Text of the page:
In preparation of HBCU@SXSW 2018, we want to do a quick recap of our 2017 installation, which, with 100 students sponsored, had a great turnout. It has definitely laid the foundation for our work in making tech more accessible for minorities.
Let’s first start by sharing the impetus for this program. In case you haven’t heard, the tech world is not an oasis for diversity. Yes, a mecca for innovative ideas it is, yet when it comes to diversity, tech has some work to do.
A few stats:
- 94% of the tech workforce of Facebook is either white (48%) or Asian (46%)
- While the U.S. workforce skews male, just slightly, at about 53%, in the world of tech, the numbers tip the scale—Microsoft at 83%, Twitter at 87% and Google at 81%.
- African Americans and Latinos make up 4 to 5% of the overall tech workforce—about 13% of the US population is black and 17% Latino.
Do the math, and it’s clear that the numbers just don’t add up. Or in basic HTML, just don’t add up .
How do we solve the problem? By exposing Generation Next and Generation Now to the tech opportunities that exist and support their training. In this way—by taking a real-world approach—we will increase these numbers. The program is led by tech entrepreneur Rodney Sampson, who founded Opportunity Hub and is the Head of Diversity and Inclusion at Atlanta startup hub TechSquare Labs.
Starting in 2016, Opportunity Ecosystem and Huddle Ventures partnered with the media, music and interactive festival SXSW in Austin, Texas to expose African American students to the possibilities that exist in the world of technology.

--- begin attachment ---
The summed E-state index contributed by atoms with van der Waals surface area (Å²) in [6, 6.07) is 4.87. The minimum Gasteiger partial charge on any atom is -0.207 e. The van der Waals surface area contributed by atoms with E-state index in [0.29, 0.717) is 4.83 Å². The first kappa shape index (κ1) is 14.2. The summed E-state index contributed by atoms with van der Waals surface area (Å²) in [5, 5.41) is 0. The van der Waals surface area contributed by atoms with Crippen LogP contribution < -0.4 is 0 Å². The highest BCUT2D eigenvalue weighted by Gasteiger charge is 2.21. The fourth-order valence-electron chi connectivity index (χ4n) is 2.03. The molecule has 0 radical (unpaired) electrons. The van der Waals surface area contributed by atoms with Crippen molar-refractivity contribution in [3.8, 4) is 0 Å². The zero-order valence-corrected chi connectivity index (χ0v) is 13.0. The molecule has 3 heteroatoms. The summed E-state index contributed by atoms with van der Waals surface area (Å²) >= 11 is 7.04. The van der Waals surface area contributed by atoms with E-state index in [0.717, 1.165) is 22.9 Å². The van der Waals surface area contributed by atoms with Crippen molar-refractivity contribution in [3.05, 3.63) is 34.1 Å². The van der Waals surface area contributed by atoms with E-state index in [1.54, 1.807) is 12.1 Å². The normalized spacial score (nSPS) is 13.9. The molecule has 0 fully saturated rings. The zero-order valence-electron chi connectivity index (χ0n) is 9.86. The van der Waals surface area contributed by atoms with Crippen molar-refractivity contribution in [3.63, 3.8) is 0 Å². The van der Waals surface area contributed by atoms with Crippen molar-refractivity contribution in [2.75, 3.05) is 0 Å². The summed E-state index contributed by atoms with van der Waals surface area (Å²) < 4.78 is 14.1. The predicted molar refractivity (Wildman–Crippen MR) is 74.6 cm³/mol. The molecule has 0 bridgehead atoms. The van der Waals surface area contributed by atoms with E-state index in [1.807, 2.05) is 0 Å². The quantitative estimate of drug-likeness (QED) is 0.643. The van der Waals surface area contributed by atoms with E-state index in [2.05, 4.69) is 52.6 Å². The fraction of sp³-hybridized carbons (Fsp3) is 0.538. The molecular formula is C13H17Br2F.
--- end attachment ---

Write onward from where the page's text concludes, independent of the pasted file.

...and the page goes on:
Our inaugural year included 50 students, and last year, out of 456 applications, we selected 100 students for the HBCU@SXSW program for a weekend of networking, mentorship, and exposure within one of the biggest tech-centric events in the nation.
The program accepted underrepresented students from major universities across the nation, with the majority of attendees from historically-black colleges (HBCUs). We accepted students from HBCUs large and small, well-known and not so well-known. From the Atlanta-University Center and Howard to Medgar Evers College and Allen University, we worked with students across the country who want to pursue careers in tech, whether pursuing a tech or non-tech major, within technical and non-technical roles.
And companies took notice. We have over 30 companies that support the program, with big names that include Snapchat, Google, Microsoft, Booz Allen Hamilton, Delta Airlines, Mailchimp, PwC, and more.
Have you ever met an owner of a billion-dollar company?
Our students were afforded the opportunity during a presentation by Janice Bryant Howroyd, the Founder and CEO of Act-1, a global leader in temp staffing, consulting and HR services. Participants of HBCU@SXSW were able to meet leading entrepreneurs and envision themselves one day in their shoes. Janice Bryant Howroyd, by the way, has a net worth of $420 million.
The trending hashtag? #DiversitySXSW.
At a cost of $3,000 per student, participants pay nothing with program fees and housing covered through sponsors.
We took 50 students to Austin our first year (2016), 100 our second (2017). This year we are aiming for 500 students for HBCU@SXSW 2018, led by Corey Smith, Head of Early Exposure at Opportunity Ecosystem. The application will be rigorous, but the opportunity well worth it.
Are you a student interested in a career in tech, in either a technical or non-technical role? Apply for HBCU@SXSW 2018 today.
Are you interested in partnering and sponsoring students for this amazing opportunity? Visit our sponsor page.
If you have any specific questions, please send them to email@example.com.